Our guide, Ahmed, met us at Luxor Airport – a lovely building which looks like it’s been carved out of a single block of polished granite. He introduced us to our driver, Ahmed. It seems Ahmed is a very common name out this way. Ahmed, as it happens, turned out to be one of the best guides I’ve ever had on a day trip. My parent said the same and they’ve done more of these type of trips than I have. A great sense of humour, excellent English and an incredibly thorough knowledge of the sites we visited. This was to be expected given his university qualifications in Egyptian History.

Without going through the whole historical detail, the sites we got to visit were the Valley of the Kings, the Temple of Hatshepsut and the temple complex of Karnak. We also swung by an alabaster “factory”, had lunch in a nice restaurant and stopped by the Nile for a quick photo session.

Image by Iain Purdie via Flickr

Temple of Hatshepsut

At the Valley of the Kings, we got a 3-tomb-ticket. Using this, you can visit any of the tombs currently open to the public with the exception of Tutenkahmun’s which requires a separate ticket due to obvious demand. Each tour guide will have their personal recommendation of which three tombs to visit which, helpfully, spreads the tourists across those which are available. We were pointed towards KV8, KV6 and KV7 (Merenptah, Ramesses IX and Ramesses II) which provided a good bit of variety as they were different sizes and designs.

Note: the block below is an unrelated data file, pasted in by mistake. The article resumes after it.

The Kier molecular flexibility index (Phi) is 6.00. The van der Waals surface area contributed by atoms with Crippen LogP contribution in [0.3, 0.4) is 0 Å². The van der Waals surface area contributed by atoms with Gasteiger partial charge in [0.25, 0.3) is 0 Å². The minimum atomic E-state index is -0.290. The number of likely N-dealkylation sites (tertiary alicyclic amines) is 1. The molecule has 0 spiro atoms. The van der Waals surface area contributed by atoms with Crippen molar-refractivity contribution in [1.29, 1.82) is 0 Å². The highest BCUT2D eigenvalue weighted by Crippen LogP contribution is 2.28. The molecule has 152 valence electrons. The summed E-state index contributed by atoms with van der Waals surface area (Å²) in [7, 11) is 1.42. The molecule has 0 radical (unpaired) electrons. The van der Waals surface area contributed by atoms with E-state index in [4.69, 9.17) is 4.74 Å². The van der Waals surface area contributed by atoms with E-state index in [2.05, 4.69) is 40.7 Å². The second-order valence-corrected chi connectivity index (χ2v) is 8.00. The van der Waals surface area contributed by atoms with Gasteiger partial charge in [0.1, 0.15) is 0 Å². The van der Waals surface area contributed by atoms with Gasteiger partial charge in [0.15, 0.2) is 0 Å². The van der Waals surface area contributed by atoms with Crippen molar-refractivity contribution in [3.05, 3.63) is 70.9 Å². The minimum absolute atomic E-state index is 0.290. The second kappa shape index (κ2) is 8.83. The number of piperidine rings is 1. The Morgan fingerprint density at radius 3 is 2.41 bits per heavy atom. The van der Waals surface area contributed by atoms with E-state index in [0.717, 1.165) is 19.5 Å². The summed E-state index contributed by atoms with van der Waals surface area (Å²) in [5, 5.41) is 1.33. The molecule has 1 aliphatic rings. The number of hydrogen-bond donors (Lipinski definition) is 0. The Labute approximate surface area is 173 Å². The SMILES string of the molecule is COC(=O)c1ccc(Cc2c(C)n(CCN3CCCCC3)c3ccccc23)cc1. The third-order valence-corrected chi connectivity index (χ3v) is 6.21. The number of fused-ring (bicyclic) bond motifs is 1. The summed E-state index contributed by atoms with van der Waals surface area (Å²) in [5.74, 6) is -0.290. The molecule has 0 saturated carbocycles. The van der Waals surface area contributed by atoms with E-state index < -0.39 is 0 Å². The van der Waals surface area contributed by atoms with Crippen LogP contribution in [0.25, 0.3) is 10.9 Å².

Points to watch when here – the sales people are pushy, and just like India (in particular) won’t take “no” for an answer. Nor will they take being ignored. They’re all over you. Thankfully, it wasn’t too busy and I don’t think many of them were up for it. After my dad had our group sat together and shouting “NO!” at someone after a count of three, Little Mister took to doing it himself. The look of shock on some hawker’s face when he was pwned by a three year old was priceless.

Even inside the tombs there are people who will offer to guide you round and show you things. It’s possible to go within the guard rails and see things by torchlight under their supervision, but they will expect a tip. However, even spare coins are accepted happily and the first men we met – in KV8 – were brilliant with Little Mister, happily letting him swing a torch around by himself inside the sarcophagus.

Image by Iain Purdie via Flickr

Karnak Temple Complex

A point to note: As of a year or so ago, you can no longer take photographs anywhere within the Valley of the Kings. I don’t know the official reasoning (means more postcard sales, damage to paintings by flash, whatever) but you must leave cameras on your tour bus. End of. The fine if you’re caught isn’t worth it.

It was hot, though. Little Miss sat out the temple of Hatshepsut along with my mum and by the time we got to Karnak, my dad was chilling out in the visitor centre with them. The only other people on our tour, a couple from Bishop Auckland, made it right through with myself, Gillian and – amazingly – Little Mister, who despite the heat enjoyed a very fast-paced game of chase amongst the 134 pillars at Karnak.